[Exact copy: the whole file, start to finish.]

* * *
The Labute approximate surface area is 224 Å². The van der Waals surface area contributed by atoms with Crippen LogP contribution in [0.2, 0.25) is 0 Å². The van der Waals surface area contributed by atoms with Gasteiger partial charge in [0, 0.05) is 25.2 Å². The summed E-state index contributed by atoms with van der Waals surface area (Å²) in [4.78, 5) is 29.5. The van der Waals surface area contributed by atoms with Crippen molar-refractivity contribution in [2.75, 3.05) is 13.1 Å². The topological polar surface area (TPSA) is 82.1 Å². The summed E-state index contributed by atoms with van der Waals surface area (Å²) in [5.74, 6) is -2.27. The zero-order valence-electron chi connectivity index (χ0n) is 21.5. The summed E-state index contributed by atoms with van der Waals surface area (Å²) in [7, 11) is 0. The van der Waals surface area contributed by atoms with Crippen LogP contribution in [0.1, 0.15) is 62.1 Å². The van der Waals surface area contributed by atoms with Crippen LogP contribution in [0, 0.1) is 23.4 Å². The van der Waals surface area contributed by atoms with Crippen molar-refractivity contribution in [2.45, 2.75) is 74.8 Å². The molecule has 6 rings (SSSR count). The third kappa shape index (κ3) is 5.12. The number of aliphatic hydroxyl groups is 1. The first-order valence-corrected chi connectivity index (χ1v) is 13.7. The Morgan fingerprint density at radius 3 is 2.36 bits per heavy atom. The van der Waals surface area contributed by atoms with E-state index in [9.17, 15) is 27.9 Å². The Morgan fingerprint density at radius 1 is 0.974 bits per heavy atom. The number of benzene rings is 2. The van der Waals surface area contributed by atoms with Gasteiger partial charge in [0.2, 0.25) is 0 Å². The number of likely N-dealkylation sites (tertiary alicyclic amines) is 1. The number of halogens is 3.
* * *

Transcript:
The Labute approximate surface area is 224 Å². The van der Waals surface area contributed by atoms with Crippen LogP contribution in [0.2, 0.25) is 0 Å². The van der Waals surface area contributed by atoms with Gasteiger partial charge in [0, 0.05) is 25.2 Å². The summed E-state index contributed by atoms with van der Waals surface area (Å²) in [4.78, 5) is 29.5. The van der Waals surface area contributed by atoms with Crippen molar-refractivity contribution in [2.75, 3.05) is 13.1 Å². The topological polar surface area (TPSA) is 82.1 Å². The summed E-state index contributed by atoms with van der Waals surface area (Å²) in [5.74, 6) is -2.27. The zero-order valence-electron chi connectivity index (χ0n) is 21.5. The summed E-state index contributed by atoms with van der Waals surface area (Å²) in [7, 11) is 0. The van der Waals surface area contributed by atoms with Crippen LogP contribution in [0.1, 0.15) is 62.1 Å². The van der Waals surface area contributed by atoms with Crippen LogP contribution in [0, 0.1) is 23.4 Å². The van der Waals surface area contributed by atoms with Crippen molar-refractivity contribution in [2.45, 2.75) is 74.8 Å². The molecule has 6 rings (SSSR count). The third kappa shape index (κ3) is 5.12. The number of aliphatic hydroxyl groups is 1. The first-order valence-corrected chi connectivity index (χ1v) is 13.7. The Morgan fingerprint density at radius 3 is 2.36 bits per heavy atom. The van der Waals surface area contributed by atoms with E-state index in [9.17, 15) is 27.9 Å². The Morgan fingerprint density at radius 1 is 0.974 bits per heavy atom. The number of benzene rings is 2. The van der Waals surface area contributed by atoms with Gasteiger partial charge in [0.2, 0.25) is 0 Å². The number of likely N-dealkylation sites (tertiary alicyclic amines) is 1. The number of halogens is 3.